At that time, the only way to prevent HIV infection was using a condom. Now, there’s another option: daily use of a pill containing two of the antiretroviral drugs used to treat HIV. Known as PrEP, for Pre-Exposure Prophylaxis, this preventative treatment reduces a person’s chance of HIV infection by up to 99 per cent in people with high medication adherence. “It’s incredibly efficacious in preventing HIV,” says Associate Professor Edwina Wright, an infectious diseases physician and clinical researcher at the Alfred Hospital, the Burnet Institute and the Peter Doherty Institute, all of which have taken a leading role in HIV prevention in Australia.
The first study that showed that the drug actually worked came out in 2010. To get PrEP in Australia, you can get a private prescription – which costs about $800 a month – or import cheaper, generic drugs from international pharmacies. “The World Health Organisation has said this should be available to all people at risk of HIV. This is standard of care,” says Wright. “But it's taken a very long time to get this new intervention out to people.”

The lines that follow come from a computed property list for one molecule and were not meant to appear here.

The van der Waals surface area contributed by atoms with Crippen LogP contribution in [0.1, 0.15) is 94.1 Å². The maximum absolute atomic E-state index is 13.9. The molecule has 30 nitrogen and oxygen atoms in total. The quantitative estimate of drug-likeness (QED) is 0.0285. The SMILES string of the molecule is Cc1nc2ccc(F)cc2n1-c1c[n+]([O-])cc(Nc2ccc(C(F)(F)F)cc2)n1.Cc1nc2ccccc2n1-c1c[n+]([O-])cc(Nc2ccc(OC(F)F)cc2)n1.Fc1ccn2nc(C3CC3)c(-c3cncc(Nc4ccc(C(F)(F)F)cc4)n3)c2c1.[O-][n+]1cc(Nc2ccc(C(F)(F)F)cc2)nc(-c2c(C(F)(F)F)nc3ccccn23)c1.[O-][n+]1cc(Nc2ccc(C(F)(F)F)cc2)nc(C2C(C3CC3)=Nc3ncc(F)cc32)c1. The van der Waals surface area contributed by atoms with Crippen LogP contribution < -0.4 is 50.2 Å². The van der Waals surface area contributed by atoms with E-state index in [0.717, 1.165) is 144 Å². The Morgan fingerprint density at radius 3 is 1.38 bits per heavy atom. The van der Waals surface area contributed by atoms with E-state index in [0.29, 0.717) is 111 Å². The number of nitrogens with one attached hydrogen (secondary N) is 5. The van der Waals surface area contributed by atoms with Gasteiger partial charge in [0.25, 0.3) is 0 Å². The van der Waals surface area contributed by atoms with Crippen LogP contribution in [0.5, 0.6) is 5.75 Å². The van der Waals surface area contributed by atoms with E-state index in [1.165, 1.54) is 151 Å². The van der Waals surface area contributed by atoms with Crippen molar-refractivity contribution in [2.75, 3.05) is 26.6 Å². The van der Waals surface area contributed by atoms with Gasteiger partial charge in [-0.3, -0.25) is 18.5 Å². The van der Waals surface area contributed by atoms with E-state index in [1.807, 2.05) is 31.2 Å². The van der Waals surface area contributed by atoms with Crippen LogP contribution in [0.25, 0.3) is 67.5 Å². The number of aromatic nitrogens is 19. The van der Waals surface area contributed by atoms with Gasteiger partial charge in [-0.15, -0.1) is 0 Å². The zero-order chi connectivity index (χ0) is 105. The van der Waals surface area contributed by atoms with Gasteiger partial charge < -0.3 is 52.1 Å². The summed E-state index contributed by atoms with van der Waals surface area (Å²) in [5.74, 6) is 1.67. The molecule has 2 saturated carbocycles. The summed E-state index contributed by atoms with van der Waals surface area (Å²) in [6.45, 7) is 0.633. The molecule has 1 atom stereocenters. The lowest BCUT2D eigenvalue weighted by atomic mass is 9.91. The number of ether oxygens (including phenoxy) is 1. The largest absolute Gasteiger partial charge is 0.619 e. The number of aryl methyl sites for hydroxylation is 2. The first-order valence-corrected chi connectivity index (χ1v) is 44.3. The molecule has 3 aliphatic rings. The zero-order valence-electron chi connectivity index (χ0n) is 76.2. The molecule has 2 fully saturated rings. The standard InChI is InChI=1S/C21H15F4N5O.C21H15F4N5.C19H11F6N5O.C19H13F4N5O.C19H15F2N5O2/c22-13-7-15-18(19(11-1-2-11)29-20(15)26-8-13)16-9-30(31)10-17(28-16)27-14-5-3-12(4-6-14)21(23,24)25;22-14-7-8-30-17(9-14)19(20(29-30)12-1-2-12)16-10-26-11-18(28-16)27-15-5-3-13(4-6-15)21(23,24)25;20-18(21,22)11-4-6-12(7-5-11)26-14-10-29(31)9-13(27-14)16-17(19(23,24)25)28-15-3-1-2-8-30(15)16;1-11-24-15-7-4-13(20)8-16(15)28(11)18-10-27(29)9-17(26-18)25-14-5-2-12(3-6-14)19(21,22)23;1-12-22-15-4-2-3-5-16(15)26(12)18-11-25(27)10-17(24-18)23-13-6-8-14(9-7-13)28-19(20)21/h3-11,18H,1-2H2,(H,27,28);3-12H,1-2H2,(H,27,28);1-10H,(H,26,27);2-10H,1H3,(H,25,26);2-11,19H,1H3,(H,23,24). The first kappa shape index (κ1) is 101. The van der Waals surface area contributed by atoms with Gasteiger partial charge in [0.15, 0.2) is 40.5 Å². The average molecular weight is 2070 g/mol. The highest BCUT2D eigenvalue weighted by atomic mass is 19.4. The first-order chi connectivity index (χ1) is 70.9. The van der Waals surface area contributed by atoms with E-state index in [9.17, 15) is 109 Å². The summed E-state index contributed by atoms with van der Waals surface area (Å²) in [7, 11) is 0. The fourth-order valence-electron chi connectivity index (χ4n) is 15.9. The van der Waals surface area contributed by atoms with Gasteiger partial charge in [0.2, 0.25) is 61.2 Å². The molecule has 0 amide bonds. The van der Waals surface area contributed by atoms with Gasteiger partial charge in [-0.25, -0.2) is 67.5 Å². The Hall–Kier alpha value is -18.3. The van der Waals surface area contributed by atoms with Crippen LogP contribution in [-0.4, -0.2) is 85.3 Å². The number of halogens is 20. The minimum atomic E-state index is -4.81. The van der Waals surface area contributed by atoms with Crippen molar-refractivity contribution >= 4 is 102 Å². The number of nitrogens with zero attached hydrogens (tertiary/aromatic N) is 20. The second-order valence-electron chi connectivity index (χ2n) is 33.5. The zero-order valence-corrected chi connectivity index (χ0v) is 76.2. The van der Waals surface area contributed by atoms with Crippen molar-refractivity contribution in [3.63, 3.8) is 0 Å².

On February 9, 2018, the Federal Pharmaceutical Benefits Advisory Committee made a decision to list PrEP on the Pharmaceutical Benefits Scheme (PBS), meaning that within months, it will be available by prescription from any GP in Australia and subsidised by the government. PrEP guidelines co-authored by Wright and studies conducted by her team at Alfred Monash helped pave the way for the recent decision.
"We’ve never had anything to prevent HIV like this before, ever."
“Our first study, VicPrEP, was a small study designed to look at how people experienced PrEP, and what their behaviour was,” says Wright. “We found that Victorians were incredibly responsible with taking the medication.” They also found that PrEP use correlated with an increase in sexually transmitted infections (STIs). “Some of this is due to increased testing, and some of it is because people change their behaviour and use condoms less,” says Wright. “But the key thing to grasp is that we’ve never had anything to prevent HIV like this before, ever. So you don’t throw the baby out with the bathwater.” Unlike HIV, many STIs can be treated with antibiotics.